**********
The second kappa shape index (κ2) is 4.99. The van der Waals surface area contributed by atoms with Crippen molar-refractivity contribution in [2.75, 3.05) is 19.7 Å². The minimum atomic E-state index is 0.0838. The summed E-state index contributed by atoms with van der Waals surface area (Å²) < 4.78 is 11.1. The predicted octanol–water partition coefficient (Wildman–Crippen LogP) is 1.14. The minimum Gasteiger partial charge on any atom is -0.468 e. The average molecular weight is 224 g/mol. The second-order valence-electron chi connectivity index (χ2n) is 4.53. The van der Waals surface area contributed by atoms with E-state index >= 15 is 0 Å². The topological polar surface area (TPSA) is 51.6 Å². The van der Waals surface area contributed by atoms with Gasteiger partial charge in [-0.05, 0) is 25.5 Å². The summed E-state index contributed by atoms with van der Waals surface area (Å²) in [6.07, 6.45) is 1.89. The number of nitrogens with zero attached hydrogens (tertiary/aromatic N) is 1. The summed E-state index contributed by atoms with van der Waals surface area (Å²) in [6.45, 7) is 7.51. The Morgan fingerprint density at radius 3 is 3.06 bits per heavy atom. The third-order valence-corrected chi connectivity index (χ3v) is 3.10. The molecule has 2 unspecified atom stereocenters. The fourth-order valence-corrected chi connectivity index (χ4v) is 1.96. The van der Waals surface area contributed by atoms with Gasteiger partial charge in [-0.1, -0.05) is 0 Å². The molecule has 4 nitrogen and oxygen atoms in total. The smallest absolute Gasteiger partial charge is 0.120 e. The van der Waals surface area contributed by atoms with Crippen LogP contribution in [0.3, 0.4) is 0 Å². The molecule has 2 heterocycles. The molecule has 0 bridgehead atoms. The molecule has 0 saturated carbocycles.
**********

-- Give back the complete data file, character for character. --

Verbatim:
The second kappa shape index (κ2) is 4.99. The van der Waals surface area contributed by atoms with Crippen molar-refractivity contribution in [2.75, 3.05) is 19.7 Å². The minimum atomic E-state index is 0.0838. The summed E-state index contributed by atoms with van der Waals surface area (Å²) < 4.78 is 11.1. The predicted octanol–water partition coefficient (Wildman–Crippen LogP) is 1.14. The minimum Gasteiger partial charge on any atom is -0.468 e. The average molecular weight is 224 g/mol. The second-order valence-electron chi connectivity index (χ2n) is 4.53. The van der Waals surface area contributed by atoms with E-state index >= 15 is 0 Å². The topological polar surface area (TPSA) is 51.6 Å². The van der Waals surface area contributed by atoms with Gasteiger partial charge in [-0.05, 0) is 25.5 Å². The summed E-state index contributed by atoms with van der Waals surface area (Å²) in [6.07, 6.45) is 1.89. The number of nitrogens with zero attached hydrogens (tertiary/aromatic N) is 1. The summed E-state index contributed by atoms with van der Waals surface area (Å²) in [6.45, 7) is 7.51. The Morgan fingerprint density at radius 3 is 3.06 bits per heavy atom. The third-order valence-corrected chi connectivity index (χ3v) is 3.10. The molecule has 2 unspecified atom stereocenters. The fourth-order valence-corrected chi connectivity index (χ4v) is 1.96. The van der Waals surface area contributed by atoms with Gasteiger partial charge in [-0.1, -0.05) is 0 Å². The molecule has 4 nitrogen and oxygen atoms in total. The smallest absolute Gasteiger partial charge is 0.120 e. The van der Waals surface area contributed by atoms with Crippen LogP contribution in [0.3, 0.4) is 0 Å². The molecule has 2 heterocycles. The molecule has 0 bridgehead atoms. The molecule has 0 saturated carbocycles.